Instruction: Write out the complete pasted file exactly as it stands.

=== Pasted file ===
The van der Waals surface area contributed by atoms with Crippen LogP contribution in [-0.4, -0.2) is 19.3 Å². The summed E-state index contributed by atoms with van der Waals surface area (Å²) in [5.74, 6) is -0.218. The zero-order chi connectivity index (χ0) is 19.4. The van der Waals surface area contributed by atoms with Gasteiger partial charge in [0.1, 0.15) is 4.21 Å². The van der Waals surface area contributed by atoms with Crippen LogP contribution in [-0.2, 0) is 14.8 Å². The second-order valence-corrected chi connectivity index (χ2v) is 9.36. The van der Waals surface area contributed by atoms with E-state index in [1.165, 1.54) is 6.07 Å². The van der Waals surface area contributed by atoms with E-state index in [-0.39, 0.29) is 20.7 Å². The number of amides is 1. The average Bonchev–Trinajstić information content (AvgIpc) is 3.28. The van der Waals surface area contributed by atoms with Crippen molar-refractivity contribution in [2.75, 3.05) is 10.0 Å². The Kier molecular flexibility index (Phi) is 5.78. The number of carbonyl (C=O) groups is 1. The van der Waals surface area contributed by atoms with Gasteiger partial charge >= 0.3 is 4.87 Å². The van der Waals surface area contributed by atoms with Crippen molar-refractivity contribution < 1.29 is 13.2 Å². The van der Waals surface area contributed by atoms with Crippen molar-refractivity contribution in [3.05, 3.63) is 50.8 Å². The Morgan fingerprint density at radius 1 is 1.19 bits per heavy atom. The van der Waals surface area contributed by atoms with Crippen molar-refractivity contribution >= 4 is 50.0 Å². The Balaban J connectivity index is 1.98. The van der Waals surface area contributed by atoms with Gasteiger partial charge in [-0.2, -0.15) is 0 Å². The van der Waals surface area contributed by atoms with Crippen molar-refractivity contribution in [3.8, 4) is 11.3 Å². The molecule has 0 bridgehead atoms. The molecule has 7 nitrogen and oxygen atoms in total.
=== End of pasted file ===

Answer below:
The van der Waals surface area contributed by atoms with Crippen LogP contribution in [-0.4, -0.2) is 19.3 Å². The summed E-state index contributed by atoms with van der Waals surface area (Å²) in [5.74, 6) is -0.218. The zero-order chi connectivity index (χ0) is 19.4. The van der Waals surface area contributed by atoms with Gasteiger partial charge in [0.1, 0.15) is 4.21 Å². The van der Waals surface area contributed by atoms with Crippen LogP contribution in [-0.2, 0) is 14.8 Å². The second-order valence-corrected chi connectivity index (χ2v) is 9.36. The van der Waals surface area contributed by atoms with E-state index in [1.165, 1.54) is 6.07 Å². The van der Waals surface area contributed by atoms with E-state index in [-0.39, 0.29) is 20.7 Å². The number of amides is 1. The average Bonchev–Trinajstić information content (AvgIpc) is 3.28. The van der Waals surface area contributed by atoms with Crippen molar-refractivity contribution in [2.75, 3.05) is 10.0 Å². The Kier molecular flexibility index (Phi) is 5.78. The number of carbonyl (C=O) groups is 1. The van der Waals surface area contributed by atoms with Gasteiger partial charge >= 0.3 is 4.87 Å². The van der Waals surface area contributed by atoms with Crippen molar-refractivity contribution < 1.29 is 13.2 Å². The van der Waals surface area contributed by atoms with Crippen molar-refractivity contribution in [3.05, 3.63) is 50.8 Å². The Morgan fingerprint density at radius 1 is 1.19 bits per heavy atom. The van der Waals surface area contributed by atoms with Crippen molar-refractivity contribution >= 4 is 50.0 Å². The Balaban J connectivity index is 1.98. The van der Waals surface area contributed by atoms with Gasteiger partial charge in [-0.2, -0.15) is 0 Å². The van der Waals surface area contributed by atoms with Crippen molar-refractivity contribution in [3.8, 4) is 11.3 Å². The molecule has 0 bridgehead atoms. The molecule has 7 nitrogen and oxygen atoms in total.